Limits...
Coverage of common cancer types in UK national newspapers: a content analysis.

Konfortion J, Jack RH, Davies EA - BMJ Open (2014)

Bottom Line: Breast cancer was covered most often overall and by newspaper category while the lower coverage of other cancer types did not consistently mirror the relative number of new cases each year.Coverage of breast cancer and bowel cancer appears to be influenced by their awareness months, while that of prostate cancer and lung cancer is influenced by other media stories.Health-promoting public bodies and campaigners could learn from the success of Breast Cancer Awareness Month and work more closely with journalists to ensure that the relevant messages reach wider audiences.

View Article: PubMed Central - PubMed

Affiliation: Public Health England, Knowledge and Intelligence Team (London), London, UK King's College London, Cancer Epidemiology and Population Health, London, UK.

No MeSH data available.


Related in: MedlinePlus

Proportion of breast, lung, prostate and bowel cancer articles published per month (in 2011 and 2012) in UK National newspapers overall.
© Copyright Policy - open-access
Related In: Results  -  Collection

License
getmorefigures.php?uid=PMC4120380&req=5

BMJOPEN2013004677F1: Proportion of breast, lung, prostate and bowel cancer articles published per month (in 2011 and 2012) in UK National newspapers overall.

Mentions: Coverage of breast cancer was the most frequent in both years with a total of 4237 articles. Peaks in its coverage were in July and October 2011, and October 2012 (figure 1A). Coverage in July 2011, which made up 11% of the published articles in that year, had a high proportion of articles tagged under the subject area ‘Sports & Recreation’. These articles referred to the case of a golf champion's wife who had died from breast cancer. October 2011 and 2012 had the highest proportions of coverage, 12% in 2011 and 17% in 2012, which coincided with Breast Cancer Awareness Month. The subject focus of these articles was still concentrated around the top five main subject areas.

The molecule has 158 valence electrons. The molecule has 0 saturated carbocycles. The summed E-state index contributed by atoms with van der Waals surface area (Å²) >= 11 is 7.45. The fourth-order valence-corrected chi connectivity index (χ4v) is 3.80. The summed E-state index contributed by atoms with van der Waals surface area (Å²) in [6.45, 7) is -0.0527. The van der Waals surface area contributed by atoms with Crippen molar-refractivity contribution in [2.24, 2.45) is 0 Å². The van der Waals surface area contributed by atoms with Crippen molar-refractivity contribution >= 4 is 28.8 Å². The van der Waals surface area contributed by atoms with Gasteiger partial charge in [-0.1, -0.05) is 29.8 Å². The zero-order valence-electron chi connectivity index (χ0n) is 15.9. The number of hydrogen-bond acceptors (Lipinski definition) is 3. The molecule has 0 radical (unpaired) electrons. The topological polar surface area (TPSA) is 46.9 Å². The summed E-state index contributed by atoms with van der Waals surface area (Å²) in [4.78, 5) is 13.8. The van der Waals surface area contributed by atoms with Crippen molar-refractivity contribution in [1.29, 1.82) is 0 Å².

Coverage of common cancer types in UK national newspapers: a content analysis.

Konfortion J, Jack RH, Davies EA - BMJ Open (2014)

Proportion of breast, lung, prostate and bowel cancer articles published per month (in 2011 and 2012) in UK National newspapers overall.
© Copyright Policy - open-access
Related In: Results  -  Collection

License
Show All Figures
getmorefigures.php?uid=PMC4120380&req=5

BMJOPEN2013004677F1: Proportion of breast, lung, prostate and bowel cancer articles published per month (in 2011 and 2012) in UK National newspapers overall.
Mentions: Coverage of breast cancer was the most frequent in both years with a total of 4237 articles. Peaks in its coverage were in July and October 2011, and October 2012 (figure 1A). Coverage in July 2011, which made up 11% of the published articles in that year, had a high proportion of articles tagged under the subject area ‘Sports & Recreation’. These articles referred to the case of a golf champion's wife who had died from breast cancer. October 2011 and 2012 had the highest proportions of coverage, 12% in 2011 and 17% in 2012, which coincided with Breast Cancer Awareness Month. The subject focus of these articles was still concentrated around the top five main subject areas.

Bottom Line: Breast cancer was covered most often overall and by newspaper category while the lower coverage of other cancer types did not consistently mirror the relative number of new cases each year.Coverage of breast cancer and bowel cancer appears to be influenced by their awareness months, while that of prostate cancer and lung cancer is influenced by other media stories.Health-promoting public bodies and campaigners could learn from the success of Breast Cancer Awareness Month and work more closely with journalists to ensure that the relevant messages reach wider audiences.

View Article: PubMed Central - PubMed

Affiliation: Public Health England, Knowledge and Intelligence Team (London), London, UK King's College London, Cancer Epidemiology and Population Health, London, UK.

No MeSH data available.


Related in: MedlinePlus